Ursa Major is another quick, just over three and a half minute track. It usually layers itself with strings during his singing parts, while having some tidbits of sound bites thrown in there during the non singing parts. However, during the chorus, we get the call and response type thing going on again, just like what we saw in Tell Me You Love Me. However, here, he is talking about how he wants to love this person. The entire track definitely has a religious tie in with it, and also throws in Ursa Major which is a constellation that includes the Big Dipper.

Landslide brings me back to what I loved from the album from the start. I was a bit disappointed by some of the middle tracks, but this is another track that just draws me back in. We have a bit more direction, and we have some 8-bit sounding instrumentation which has been previewed on earlier tracks. Sufjan Stevens really works with the chorus of the track and makes it this huge, grand point of the track, and potentially the entire album.

Gilgamesh keeps on using the eerie synth and 8-bit sound that we have been used to since the beginning of the album. When the vocals come in, it sounds very distorted and reverbed to give a ghost-like effect. It’s not for the entire track, but it has its times where it comes in and out. As for the instrumentation, there are some more industrial like sounds that are introduced at the end of the track. The track has a connection with the Epic of Gilgamesh.

Death Star definitely caught me off guard for a second. Definitely thought this was a Star Wars reference at first, but I don’t see much regarding it, except maybe the last minute-ish of the track. This is also more energetic than most of what I’ve heard on the rest of this album, especially with the heavy percussive beats. From what I’ve looked at for the lyrics, this has a lot do with climate change as well as keeping the Earth green. With lyrics talking about vandalizing and ‘trash’ talk, it’s easier to make that connection.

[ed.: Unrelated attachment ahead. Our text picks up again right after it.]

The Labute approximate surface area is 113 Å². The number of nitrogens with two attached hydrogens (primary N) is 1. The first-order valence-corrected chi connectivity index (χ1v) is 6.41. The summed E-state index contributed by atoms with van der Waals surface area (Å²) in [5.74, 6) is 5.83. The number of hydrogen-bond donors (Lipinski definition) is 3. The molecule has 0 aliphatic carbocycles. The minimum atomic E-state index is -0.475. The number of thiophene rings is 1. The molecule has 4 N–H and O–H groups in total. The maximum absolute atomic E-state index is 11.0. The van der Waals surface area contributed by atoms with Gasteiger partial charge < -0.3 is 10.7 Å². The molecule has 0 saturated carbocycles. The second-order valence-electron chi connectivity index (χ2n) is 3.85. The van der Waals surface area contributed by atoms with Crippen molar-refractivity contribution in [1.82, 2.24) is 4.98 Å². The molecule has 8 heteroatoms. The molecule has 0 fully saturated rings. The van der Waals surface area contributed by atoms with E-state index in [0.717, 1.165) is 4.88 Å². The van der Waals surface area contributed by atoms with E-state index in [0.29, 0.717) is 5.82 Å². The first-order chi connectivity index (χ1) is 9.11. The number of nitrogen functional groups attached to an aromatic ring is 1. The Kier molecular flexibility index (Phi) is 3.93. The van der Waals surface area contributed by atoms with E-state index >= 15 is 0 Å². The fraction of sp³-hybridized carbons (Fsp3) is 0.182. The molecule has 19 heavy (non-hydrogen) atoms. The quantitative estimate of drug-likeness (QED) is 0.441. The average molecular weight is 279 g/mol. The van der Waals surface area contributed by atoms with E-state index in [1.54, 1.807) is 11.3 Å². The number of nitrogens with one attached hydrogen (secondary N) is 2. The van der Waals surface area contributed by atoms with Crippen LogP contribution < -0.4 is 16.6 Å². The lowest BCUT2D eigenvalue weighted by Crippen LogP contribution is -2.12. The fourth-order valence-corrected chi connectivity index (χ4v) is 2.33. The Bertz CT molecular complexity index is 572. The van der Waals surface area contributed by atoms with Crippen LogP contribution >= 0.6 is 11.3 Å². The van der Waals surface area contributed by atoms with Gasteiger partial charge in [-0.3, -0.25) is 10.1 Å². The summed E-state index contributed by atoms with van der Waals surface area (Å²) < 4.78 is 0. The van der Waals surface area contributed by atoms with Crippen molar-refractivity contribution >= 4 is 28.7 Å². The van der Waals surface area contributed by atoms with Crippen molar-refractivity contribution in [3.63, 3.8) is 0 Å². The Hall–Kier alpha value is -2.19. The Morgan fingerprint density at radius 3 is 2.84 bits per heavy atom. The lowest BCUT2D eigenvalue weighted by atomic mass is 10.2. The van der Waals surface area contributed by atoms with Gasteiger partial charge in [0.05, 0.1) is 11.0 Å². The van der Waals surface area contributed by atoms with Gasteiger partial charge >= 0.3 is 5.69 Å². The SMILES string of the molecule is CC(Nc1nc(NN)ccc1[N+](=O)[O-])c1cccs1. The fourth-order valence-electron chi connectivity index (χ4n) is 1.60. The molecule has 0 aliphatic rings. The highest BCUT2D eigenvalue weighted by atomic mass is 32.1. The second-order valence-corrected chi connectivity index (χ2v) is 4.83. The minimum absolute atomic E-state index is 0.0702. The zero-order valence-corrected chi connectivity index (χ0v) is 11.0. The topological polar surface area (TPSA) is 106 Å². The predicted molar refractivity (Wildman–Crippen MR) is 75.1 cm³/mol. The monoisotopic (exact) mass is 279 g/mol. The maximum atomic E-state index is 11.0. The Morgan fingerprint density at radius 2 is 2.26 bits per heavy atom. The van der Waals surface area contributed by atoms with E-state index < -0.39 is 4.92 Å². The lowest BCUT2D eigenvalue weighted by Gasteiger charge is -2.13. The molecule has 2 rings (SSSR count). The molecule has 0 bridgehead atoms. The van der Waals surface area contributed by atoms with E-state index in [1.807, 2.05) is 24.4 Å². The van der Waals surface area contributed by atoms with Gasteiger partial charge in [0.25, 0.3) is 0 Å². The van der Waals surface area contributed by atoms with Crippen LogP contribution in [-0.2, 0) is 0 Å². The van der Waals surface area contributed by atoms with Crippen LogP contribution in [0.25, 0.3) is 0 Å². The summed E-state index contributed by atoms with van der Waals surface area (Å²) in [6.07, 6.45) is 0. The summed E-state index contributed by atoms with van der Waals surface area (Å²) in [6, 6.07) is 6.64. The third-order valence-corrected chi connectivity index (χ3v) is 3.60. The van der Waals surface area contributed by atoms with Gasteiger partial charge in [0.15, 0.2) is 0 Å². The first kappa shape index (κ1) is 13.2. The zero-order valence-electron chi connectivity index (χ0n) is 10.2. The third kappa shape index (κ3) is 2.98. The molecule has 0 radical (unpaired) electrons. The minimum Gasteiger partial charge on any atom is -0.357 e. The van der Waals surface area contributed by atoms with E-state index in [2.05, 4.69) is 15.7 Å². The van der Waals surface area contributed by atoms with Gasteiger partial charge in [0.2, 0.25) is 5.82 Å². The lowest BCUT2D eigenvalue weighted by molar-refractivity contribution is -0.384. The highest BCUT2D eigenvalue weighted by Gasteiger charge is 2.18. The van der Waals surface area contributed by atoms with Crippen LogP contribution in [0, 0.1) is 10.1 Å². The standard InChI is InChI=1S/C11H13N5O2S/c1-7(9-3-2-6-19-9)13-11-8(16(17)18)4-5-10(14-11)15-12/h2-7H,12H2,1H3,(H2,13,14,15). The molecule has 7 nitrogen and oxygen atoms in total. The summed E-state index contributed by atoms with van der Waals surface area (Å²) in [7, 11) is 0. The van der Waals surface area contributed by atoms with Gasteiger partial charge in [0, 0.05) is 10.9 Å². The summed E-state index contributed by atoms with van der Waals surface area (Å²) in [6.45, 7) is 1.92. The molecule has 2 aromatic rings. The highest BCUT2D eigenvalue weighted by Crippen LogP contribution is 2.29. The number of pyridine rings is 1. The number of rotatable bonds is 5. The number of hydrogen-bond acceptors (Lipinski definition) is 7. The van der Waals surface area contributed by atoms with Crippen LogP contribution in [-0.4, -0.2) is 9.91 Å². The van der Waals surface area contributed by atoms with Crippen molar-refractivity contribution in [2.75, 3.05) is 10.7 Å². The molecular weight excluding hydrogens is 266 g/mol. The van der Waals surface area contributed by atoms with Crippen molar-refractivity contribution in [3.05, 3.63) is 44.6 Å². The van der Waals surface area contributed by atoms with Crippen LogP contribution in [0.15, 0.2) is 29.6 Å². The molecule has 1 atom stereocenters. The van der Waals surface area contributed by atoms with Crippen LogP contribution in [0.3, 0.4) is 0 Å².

Goodbye To All That had a somewhat smooth transition from the last track with the similar percussive beat. It also shares the ‘I’m your ticket tonight’ lyric from Death Star. This track just does a complete 180 in tone, with lyrics and part of the instrumentation. While the last track was much darker, this one looks at things in a more positive light. He talks about how he’s lucky to be alive and is saying goodbye to all of the bad things in his life.

Oddly enough, the beginning instrumental of Sugar reminds me of some stuff Tycho would release, except more chopped up and edited. After the three minute introduction, it tones a bit and Sufjan Stevens comes in with his soothing vocals. The instrumental really is a masterpiece with the different things that have been layered on here. I could care less about some of the vocal parts, especially with the call and response chorus.

After that, we have the title track, The Ascension. You don’t really know what you are going to get with a title track with albums. While I have said several tracks are stripped back and minimal, this is really one of the most stripped back tracks with just a piano (some string parts later in the track), and then his vocals. However, there are some vocal effects thrown in there. Sufjan continues to push the religious meaning of the album here with rising up when he dies. I would honestly be okay if the album ended after this track.

The last, final, and longest track on the album is America. This comes in at a whopping twelve and a half minutes. I briefly listened to this track when it first came out, but I didn’t really go digging into it that much. Mostly because my short attention span makes it harder for me to listen to long tracks unless I’m driving somewhere. However, there were some memes floating around about this track as well, so I guess it has that going for it. Back to the music, it really set up what we would be hearing on this album since it has several elements that were showcased earlier. He talks about how this track is a protest song against, ‘the sickness of American culture in particular’.

Favorite Tracks: Make Me An Offer I Cannot Refuse, Run Away With Me, Tell Me You Love Me, Landslide, Death Star, The Ascension